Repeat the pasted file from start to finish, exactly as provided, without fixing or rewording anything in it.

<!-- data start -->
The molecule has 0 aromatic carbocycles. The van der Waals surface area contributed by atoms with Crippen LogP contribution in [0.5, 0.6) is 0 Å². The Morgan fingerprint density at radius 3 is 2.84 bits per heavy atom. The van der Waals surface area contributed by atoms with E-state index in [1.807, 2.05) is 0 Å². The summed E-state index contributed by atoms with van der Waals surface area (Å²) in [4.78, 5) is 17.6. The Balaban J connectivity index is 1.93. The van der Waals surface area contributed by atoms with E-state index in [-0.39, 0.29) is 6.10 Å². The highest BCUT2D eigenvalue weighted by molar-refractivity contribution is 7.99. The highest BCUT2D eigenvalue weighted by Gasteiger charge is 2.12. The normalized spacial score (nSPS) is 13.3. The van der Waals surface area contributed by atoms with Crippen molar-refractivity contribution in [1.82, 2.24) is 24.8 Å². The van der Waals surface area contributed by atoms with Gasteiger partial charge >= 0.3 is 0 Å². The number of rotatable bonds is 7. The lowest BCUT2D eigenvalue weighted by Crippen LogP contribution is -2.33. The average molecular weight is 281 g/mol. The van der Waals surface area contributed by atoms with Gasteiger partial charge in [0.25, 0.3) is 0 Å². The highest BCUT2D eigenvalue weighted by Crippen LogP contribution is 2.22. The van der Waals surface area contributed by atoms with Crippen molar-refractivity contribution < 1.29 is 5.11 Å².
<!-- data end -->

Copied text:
The molecule has 0 aromatic carbocycles. The van der Waals surface area contributed by atoms with Crippen LogP contribution in [0.5, 0.6) is 0 Å². The Morgan fingerprint density at radius 3 is 2.84 bits per heavy atom. The van der Waals surface area contributed by atoms with E-state index in [1.807, 2.05) is 0 Å². The summed E-state index contributed by atoms with van der Waals surface area (Å²) in [4.78, 5) is 17.6. The Balaban J connectivity index is 1.93. The van der Waals surface area contributed by atoms with E-state index in [-0.39, 0.29) is 6.10 Å². The highest BCUT2D eigenvalue weighted by molar-refractivity contribution is 7.99. The highest BCUT2D eigenvalue weighted by Gasteiger charge is 2.12. The normalized spacial score (nSPS) is 13.3. The van der Waals surface area contributed by atoms with Crippen molar-refractivity contribution in [1.82, 2.24) is 24.8 Å². The van der Waals surface area contributed by atoms with Gasteiger partial charge >= 0.3 is 0 Å². The number of rotatable bonds is 7. The lowest BCUT2D eigenvalue weighted by Crippen LogP contribution is -2.33. The average molecular weight is 281 g/mol. The van der Waals surface area contributed by atoms with Gasteiger partial charge in [0.25, 0.3) is 0 Å². The highest BCUT2D eigenvalue weighted by Crippen LogP contribution is 2.22. The van der Waals surface area contributed by atoms with Crippen molar-refractivity contribution < 1.29 is 5.11 Å².